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Soybeans are "complete protein" because they contain all eight amino acids (Collins 1). Collins points out that "as little as 25 mg of soy protein a day may decrease levels of ldl cholesterol and Triglycerides" (1) and this may reduce the chance of heart disease. Since soy is a "low-glycemic index" food, it may help people trying to lose weight "feel more satisfied and less hungry until your next meal, which is beneficial for weight management and control" (1). Evidence that includes information from a variety of sources (stronger evidence scientists believe that soy milk has the potential to balance cholesterol levels in humans: "A diet with significant soy protein reduces Total Cholesterol, ldl cholesterol (the "bad" cholesterol) and triglycerides" (Tsang 1). Since soy milk is one of the easiest ways to incorporate soy into the diet, this is a good choice for people seeking to lower their report ldl and triglycerides. Soy milk also may reduce the potential for heart disease. Asian countries, which traditionally consume more soy protein, have a much lower incidence of heart disease and many types of cancer (Berkeley 4). The benefits of soy arent just limited to the heart, however.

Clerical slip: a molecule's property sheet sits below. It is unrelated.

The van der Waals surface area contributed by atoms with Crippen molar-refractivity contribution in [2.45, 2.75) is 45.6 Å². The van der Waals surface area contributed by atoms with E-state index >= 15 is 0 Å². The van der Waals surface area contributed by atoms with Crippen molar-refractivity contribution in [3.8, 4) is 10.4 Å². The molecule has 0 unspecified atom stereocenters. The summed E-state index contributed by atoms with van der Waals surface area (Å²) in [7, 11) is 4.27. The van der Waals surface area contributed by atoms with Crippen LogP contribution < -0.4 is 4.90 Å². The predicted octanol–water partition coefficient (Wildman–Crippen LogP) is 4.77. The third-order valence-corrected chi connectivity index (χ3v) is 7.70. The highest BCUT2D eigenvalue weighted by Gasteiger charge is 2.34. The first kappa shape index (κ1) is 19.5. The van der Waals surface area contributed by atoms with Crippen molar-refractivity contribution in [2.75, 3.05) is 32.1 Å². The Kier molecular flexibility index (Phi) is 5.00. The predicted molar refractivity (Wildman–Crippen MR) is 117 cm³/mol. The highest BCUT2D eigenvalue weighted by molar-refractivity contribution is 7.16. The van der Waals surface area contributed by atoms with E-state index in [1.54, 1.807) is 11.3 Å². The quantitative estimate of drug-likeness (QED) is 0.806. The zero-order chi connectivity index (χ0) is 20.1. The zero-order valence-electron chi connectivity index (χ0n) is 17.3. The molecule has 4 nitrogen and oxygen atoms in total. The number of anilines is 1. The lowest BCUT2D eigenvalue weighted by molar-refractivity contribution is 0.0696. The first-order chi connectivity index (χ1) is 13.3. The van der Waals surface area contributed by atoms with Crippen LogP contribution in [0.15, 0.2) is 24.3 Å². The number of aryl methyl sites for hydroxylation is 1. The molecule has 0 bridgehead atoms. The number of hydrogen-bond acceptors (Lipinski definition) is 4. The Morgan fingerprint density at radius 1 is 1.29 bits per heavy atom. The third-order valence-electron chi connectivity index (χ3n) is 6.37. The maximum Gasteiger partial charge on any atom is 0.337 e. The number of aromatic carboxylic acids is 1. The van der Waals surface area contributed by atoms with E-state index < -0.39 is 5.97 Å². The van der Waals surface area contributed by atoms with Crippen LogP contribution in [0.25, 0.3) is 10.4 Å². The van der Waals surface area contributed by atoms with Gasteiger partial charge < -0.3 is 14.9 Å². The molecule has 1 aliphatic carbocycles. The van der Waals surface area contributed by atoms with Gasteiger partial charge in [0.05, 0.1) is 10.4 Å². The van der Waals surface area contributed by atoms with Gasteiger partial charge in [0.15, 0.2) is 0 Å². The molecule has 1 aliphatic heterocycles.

In a paper about that incorporates research from secondary sources, your evidence may include information from articles, books, electronic sources, or any of the research you gathered. The evidence may take the form of a direct"tion, paraphrased material, statistical data, or any other information from one of your sources that helps to support your claim. Try to incorporate information from several sources into each paragraph. Avoid just "retelling" the information from a single author or article. Aim to represent a variety of opinions and views. This way, youre not just telling the reader what one expert says, but youre explaining how your claim is supported by research from several experts in your field. Here are some examples of weak and strong evidence sections: evidence that includes information from one source (weak evidence according to collins, soy milk has more protein than cows milk, and doesnt contain the saturated fat or cholesterol (1).